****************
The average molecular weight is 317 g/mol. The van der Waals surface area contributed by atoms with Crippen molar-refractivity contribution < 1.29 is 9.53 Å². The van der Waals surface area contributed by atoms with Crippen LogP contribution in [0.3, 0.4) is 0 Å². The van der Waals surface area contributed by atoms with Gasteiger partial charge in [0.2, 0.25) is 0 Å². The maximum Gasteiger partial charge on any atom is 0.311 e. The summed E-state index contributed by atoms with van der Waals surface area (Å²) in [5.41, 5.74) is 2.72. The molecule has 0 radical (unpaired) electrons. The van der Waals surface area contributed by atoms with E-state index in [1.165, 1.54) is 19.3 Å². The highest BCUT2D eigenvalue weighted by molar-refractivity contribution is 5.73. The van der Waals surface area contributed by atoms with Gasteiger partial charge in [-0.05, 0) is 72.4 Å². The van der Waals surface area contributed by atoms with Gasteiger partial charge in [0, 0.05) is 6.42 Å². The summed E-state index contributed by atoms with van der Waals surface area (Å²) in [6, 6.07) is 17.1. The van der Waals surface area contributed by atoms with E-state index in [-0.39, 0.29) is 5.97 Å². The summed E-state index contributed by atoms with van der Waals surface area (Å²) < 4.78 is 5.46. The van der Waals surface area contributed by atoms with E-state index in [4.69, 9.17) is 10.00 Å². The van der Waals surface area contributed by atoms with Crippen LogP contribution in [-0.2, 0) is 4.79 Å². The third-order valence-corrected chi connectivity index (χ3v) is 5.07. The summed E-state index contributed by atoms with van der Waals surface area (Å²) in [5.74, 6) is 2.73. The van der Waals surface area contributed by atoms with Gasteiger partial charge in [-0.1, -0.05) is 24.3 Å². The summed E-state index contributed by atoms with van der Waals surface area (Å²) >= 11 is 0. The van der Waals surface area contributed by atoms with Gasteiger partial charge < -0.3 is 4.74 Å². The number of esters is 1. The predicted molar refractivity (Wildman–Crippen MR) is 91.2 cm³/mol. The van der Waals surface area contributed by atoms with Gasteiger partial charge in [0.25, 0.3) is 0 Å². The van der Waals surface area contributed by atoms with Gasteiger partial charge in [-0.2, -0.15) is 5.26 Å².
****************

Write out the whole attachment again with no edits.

The average molecular weight is 317 g/mol. The van der Waals surface area contributed by atoms with Crippen molar-refractivity contribution < 1.29 is 9.53 Å². The van der Waals surface area contributed by atoms with Crippen LogP contribution in [0.3, 0.4) is 0 Å². The van der Waals surface area contributed by atoms with Gasteiger partial charge in [0.2, 0.25) is 0 Å². The maximum Gasteiger partial charge on any atom is 0.311 e. The summed E-state index contributed by atoms with van der Waals surface area (Å²) in [5.41, 5.74) is 2.72. The molecule has 0 radical (unpaired) electrons. The van der Waals surface area contributed by atoms with E-state index in [1.165, 1.54) is 19.3 Å². The highest BCUT2D eigenvalue weighted by molar-refractivity contribution is 5.73. The van der Waals surface area contributed by atoms with Gasteiger partial charge in [-0.05, 0) is 72.4 Å². The van der Waals surface area contributed by atoms with Gasteiger partial charge in [0, 0.05) is 6.42 Å². The summed E-state index contributed by atoms with van der Waals surface area (Å²) in [6, 6.07) is 17.1. The van der Waals surface area contributed by atoms with E-state index in [-0.39, 0.29) is 5.97 Å². The summed E-state index contributed by atoms with van der Waals surface area (Å²) < 4.78 is 5.46. The van der Waals surface area contributed by atoms with E-state index in [4.69, 9.17) is 10.00 Å². The van der Waals surface area contributed by atoms with Crippen LogP contribution in [-0.2, 0) is 4.79 Å². The third-order valence-corrected chi connectivity index (χ3v) is 5.07. The summed E-state index contributed by atoms with van der Waals surface area (Å²) in [5.74, 6) is 2.73. The van der Waals surface area contributed by atoms with Gasteiger partial charge in [-0.1, -0.05) is 24.3 Å². The summed E-state index contributed by atoms with van der Waals surface area (Å²) >= 11 is 0. The van der Waals surface area contributed by atoms with Gasteiger partial charge < -0.3 is 4.74 Å². The number of esters is 1. The predicted molar refractivity (Wildman–Crippen MR) is 91.2 cm³/mol. The van der Waals surface area contributed by atoms with Gasteiger partial charge in [0.25, 0.3) is 0 Å². The van der Waals surface area contributed by atoms with Gasteiger partial charge in [-0.2, -0.15) is 5.26 Å².